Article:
For Country, Party, and Self
LYNDON'S election as majority Whip in January 1951 encouraged a belief among Washington insiders that he was a rising star in the Senate and Democratic party. In the first five months of the year, articles in Collier's and The Saturday Evening Post, two mass-circulation magazines, described him as a political phenomenon, a standout in the "star-packed Freshman Class of 1948." A fellow senator called him "the most effective freshman he has seen in . . . eighteen years." One high ranking Administration official dubbed him a "man of destiny," while the magazines described him as "just about the hottest young senator in the Capitol," a lifetime senator, if he wanted to be, and a leading vicepresidential candidate in 1952 or 1956. Since Johnson had entered the Senate, the Post pointed out, "twe lve young Texans have been hopefully named Lyndon. . . . Today, like twelve smiling young apostles, their photographs hang from the senator's office wall, silent testimony to the fact that his influence already has passed into another generation."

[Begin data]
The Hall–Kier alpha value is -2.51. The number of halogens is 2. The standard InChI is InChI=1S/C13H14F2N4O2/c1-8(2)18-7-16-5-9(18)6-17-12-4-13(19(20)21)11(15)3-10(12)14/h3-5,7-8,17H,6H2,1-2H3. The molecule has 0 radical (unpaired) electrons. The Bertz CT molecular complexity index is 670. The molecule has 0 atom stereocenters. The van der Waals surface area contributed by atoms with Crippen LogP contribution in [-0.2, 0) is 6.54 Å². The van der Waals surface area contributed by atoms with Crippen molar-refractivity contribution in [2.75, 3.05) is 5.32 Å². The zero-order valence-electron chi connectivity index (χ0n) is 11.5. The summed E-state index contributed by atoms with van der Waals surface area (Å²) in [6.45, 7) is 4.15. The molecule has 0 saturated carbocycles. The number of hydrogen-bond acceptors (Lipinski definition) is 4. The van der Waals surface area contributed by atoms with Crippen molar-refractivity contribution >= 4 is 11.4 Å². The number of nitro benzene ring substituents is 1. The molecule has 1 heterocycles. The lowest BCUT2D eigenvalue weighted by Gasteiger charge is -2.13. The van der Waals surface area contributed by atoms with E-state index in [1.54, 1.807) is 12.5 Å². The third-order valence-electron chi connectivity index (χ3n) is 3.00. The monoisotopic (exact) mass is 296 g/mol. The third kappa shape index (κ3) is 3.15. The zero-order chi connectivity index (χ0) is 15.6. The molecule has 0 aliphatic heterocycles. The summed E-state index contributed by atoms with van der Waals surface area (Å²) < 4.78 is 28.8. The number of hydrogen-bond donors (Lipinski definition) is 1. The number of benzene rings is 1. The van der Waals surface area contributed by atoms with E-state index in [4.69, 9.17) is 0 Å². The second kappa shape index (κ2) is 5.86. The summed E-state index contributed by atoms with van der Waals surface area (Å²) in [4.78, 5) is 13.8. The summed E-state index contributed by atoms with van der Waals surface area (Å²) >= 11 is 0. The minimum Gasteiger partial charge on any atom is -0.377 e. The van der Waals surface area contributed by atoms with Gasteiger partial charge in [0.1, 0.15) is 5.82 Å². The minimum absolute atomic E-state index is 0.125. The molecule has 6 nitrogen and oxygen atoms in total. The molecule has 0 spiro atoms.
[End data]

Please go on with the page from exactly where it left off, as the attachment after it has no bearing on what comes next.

Johnson relished the notoriety. Journalist and later Johnson biographer Alfred Steinberg remembers an interview with him in the spring of 1951 when Johnson tried to persuade him to write an article not on congressional leaders but "a whole big article on just me alone." In the lavishly furnished President's Room off the Senate floor, where Presidents since Lincoln had come when visiting the Senate, Johnson"sat with his knees pressed against mine, a hand clutching my lapel, and his nose only inches away from my nose. When he leaned forward, I leaned back at an uncomfortable angle. 'What would the pitch of an article on you be?'" Steinberg asked. "'That you might be a Vice-Presidential candidate for 1952?' . . . 'Vice President hell!' he whispered. 'Who wants